"I'm totally amped for this show," Roddick said in a statement. "I'm just this guy who happens to play tennis, but my life has become this circus. It's a wild ride, and I've given The Tour producers total access — except my bedroom — sorry, I have to draw the line somewhere."
Though Roddick's status as the world's premier player gives him top billing, Shepherd says a strength of the show will be in the contrast it presents in the public and private lifestyles of Roddick, Vahaly and the Bryan brothers. All four players are friends and Roddick has been close to the Bryans for years.
"The series will compare and contrast the lives and situations of the No. 1 player in the world, Andy Roddick, with a mid-level player like Vahaly," Shepherd said. "Brian Vahaly is a college-educated, likeable character who is sort of the everyman of the tour. The choices and pressures he faces are different from Roddick. And the Bryan brothers have an interesting dynamic as identical twins. I have twin sisters and I have seen first hand what they go through: they need to perform together on the court as a unit, but off the court they have their own identities and can sometimes want to kill each other. So each of these four guys has an interesting story and offers something unique. And we set all this human drama against some of the most scenic and beautiful settings in the world from Paris to London to New York. We're very excited about it."
Excitement isn't one of the feelings television programmers typically feel toward tennis in recent years. When it comes to generating significant television ratings, tennis has been more American Idle than American Idol as Roger Federer's victory over Mark Philippoussis in this year's Wimbledon final produced the lowest overnight rating in history and ratings for the U.S. Open final between Justine Henin-Hardenne and Kim Clijsters plummeted 52 percent from the previous year when Serena Williams beat older sister Venus. In the bottom-line business of television, numbers play a primary part in programming, and that ratings rise when American stars — particularly Agassi, Roddick and the Williams sisters — play.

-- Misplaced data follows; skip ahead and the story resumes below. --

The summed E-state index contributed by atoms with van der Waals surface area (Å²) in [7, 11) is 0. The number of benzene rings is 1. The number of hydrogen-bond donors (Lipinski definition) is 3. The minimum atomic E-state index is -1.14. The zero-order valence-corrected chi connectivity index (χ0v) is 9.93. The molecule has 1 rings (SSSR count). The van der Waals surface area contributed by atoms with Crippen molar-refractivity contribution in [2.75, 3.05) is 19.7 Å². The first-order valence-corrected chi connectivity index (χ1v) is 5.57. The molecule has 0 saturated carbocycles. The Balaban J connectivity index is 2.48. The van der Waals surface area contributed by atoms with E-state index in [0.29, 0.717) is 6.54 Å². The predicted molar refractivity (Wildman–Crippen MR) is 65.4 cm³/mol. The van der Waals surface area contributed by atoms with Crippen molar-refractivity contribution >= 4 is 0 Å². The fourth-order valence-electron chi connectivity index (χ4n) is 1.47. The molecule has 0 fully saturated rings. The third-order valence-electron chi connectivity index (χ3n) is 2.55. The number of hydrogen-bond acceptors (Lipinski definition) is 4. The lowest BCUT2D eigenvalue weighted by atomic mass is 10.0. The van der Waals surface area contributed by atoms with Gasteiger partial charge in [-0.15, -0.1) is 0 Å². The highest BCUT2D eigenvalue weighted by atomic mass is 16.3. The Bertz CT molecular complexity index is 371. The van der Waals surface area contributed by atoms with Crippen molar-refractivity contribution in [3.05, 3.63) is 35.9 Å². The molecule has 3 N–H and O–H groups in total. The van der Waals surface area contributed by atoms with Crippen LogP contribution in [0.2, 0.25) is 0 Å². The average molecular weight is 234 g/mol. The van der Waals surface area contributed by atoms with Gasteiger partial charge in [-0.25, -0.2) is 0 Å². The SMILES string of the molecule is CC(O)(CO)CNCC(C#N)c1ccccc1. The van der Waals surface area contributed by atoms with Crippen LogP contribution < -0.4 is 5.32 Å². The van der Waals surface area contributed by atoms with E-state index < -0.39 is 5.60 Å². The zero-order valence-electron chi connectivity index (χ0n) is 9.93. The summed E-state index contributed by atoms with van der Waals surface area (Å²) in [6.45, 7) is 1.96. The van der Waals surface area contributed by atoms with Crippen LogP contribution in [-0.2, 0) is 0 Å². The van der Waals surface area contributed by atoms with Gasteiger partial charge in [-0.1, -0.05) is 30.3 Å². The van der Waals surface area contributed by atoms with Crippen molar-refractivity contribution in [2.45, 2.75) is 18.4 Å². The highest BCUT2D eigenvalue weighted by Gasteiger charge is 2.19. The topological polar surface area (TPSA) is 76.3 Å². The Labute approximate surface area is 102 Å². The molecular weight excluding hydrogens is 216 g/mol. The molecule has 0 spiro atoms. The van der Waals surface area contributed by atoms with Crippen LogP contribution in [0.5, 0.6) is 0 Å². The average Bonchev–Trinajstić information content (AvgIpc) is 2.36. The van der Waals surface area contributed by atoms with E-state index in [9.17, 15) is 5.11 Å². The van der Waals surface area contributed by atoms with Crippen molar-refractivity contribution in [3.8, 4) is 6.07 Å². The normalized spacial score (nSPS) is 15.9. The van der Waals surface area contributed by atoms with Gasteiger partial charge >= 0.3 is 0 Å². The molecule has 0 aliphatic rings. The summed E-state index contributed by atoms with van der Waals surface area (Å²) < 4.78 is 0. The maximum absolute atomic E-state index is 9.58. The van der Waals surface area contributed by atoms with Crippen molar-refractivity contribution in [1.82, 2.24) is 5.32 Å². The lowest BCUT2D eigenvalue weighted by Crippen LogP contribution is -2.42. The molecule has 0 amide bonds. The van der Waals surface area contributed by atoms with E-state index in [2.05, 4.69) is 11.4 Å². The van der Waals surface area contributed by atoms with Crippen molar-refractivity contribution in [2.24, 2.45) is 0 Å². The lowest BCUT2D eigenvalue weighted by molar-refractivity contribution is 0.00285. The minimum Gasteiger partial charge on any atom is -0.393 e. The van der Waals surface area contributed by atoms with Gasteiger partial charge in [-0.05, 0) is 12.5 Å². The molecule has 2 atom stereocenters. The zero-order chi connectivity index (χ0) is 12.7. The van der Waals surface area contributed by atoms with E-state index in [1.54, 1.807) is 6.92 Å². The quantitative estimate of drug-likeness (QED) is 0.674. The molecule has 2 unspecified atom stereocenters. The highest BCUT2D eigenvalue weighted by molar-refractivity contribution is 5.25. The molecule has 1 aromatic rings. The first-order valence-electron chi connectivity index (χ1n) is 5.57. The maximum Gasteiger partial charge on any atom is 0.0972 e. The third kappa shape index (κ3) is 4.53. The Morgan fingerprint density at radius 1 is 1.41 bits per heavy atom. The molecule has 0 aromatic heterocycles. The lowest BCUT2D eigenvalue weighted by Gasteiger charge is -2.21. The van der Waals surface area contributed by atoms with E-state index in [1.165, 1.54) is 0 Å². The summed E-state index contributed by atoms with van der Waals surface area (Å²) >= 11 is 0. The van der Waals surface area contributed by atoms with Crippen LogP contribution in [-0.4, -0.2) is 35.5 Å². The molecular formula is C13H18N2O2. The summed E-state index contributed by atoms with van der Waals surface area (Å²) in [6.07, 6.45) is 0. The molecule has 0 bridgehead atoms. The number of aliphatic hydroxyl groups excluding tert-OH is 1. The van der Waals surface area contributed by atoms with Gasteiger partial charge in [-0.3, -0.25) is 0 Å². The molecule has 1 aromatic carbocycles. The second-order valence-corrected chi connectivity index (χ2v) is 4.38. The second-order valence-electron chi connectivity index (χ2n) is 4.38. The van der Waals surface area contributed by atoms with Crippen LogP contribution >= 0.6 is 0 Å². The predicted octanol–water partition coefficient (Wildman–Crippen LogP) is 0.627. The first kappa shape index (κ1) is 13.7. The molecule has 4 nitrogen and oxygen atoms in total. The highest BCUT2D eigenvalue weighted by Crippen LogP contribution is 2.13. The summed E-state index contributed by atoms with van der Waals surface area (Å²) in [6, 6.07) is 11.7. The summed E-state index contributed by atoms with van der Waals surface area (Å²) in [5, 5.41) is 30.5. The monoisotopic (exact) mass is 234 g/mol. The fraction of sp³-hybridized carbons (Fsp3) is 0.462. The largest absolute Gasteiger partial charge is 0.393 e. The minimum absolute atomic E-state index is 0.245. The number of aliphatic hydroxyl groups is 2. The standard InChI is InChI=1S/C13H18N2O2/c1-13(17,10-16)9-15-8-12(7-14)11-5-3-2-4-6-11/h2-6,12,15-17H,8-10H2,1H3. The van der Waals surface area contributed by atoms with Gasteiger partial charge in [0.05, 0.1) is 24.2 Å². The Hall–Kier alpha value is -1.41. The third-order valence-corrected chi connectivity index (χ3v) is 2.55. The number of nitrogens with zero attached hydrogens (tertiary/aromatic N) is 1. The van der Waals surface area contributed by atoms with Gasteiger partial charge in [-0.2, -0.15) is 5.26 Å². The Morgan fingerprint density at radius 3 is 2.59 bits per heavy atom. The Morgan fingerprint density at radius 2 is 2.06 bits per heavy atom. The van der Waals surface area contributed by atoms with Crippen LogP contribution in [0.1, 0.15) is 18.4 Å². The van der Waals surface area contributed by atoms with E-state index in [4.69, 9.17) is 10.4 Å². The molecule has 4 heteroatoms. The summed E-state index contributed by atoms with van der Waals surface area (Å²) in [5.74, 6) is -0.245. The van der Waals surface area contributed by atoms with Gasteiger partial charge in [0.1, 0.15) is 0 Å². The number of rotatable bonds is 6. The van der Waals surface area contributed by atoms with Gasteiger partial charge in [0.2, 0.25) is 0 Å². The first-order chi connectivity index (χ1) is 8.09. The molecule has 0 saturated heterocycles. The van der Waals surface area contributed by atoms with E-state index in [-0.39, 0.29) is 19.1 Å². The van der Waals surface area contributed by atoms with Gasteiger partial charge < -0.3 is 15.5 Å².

Shepherd says he's not concerned with tennis' inability to register resounding ratings. Stressing "The Tour" is a show about the people who play tennis rather than a tennis show, Shepherd believes the show's success will be based on the drama inherent in sport.
"This is not a tennis show and I'm not trying to create a savior show to increase tennis viewership," Shepherd said. "This show is not just for people who watch tennis because they already watch it. This show is for people who don't necessarily watch tennis. I liken 'The Tour' to the NBC show 'The Restaurant' in that that show had nothing to do with food, it had to do with the drama and human conflict of creating a business. The Tour has little to do with tennis per se, it's based on the human tension, the excitement, the joy, the pain, the disappointment and the drama with participating on the ATP Tour. The visibility is higher, the stakes are greater, the rewards are larger and the failures are much more public."